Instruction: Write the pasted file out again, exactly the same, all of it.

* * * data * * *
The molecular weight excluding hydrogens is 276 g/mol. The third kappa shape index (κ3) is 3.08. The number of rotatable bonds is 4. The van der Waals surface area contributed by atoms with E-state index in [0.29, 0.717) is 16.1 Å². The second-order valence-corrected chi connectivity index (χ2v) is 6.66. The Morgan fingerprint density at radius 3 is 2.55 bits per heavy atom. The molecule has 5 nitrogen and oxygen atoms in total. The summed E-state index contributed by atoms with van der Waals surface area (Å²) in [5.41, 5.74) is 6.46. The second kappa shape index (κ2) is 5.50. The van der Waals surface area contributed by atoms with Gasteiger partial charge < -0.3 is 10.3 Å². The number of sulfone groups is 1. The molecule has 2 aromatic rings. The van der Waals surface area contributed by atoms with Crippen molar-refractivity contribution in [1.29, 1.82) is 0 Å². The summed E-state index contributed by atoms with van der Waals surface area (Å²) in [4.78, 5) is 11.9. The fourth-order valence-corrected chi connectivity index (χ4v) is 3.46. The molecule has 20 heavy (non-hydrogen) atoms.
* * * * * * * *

The molecular weight excluding hydrogens is 276 g/mol. The third kappa shape index (κ3) is 3.08. The number of rotatable bonds is 4. The van der Waals surface area contributed by atoms with E-state index in [0.29, 0.717) is 16.1 Å². The second-order valence-corrected chi connectivity index (χ2v) is 6.66. The Morgan fingerprint density at radius 3 is 2.55 bits per heavy atom. The molecule has 5 nitrogen and oxygen atoms in total. The summed E-state index contributed by atoms with van der Waals surface area (Å²) in [5.41, 5.74) is 6.46. The second kappa shape index (κ2) is 5.50. The van der Waals surface area contributed by atoms with Gasteiger partial charge < -0.3 is 10.3 Å². The number of sulfone groups is 1. The molecule has 2 aromatic rings. The van der Waals surface area contributed by atoms with Crippen molar-refractivity contribution in [1.29, 1.82) is 0 Å². The summed E-state index contributed by atoms with van der Waals surface area (Å²) in [4.78, 5) is 11.9. The fourth-order valence-corrected chi connectivity index (χ4v) is 3.46. The molecule has 20 heavy (non-hydrogen) atoms.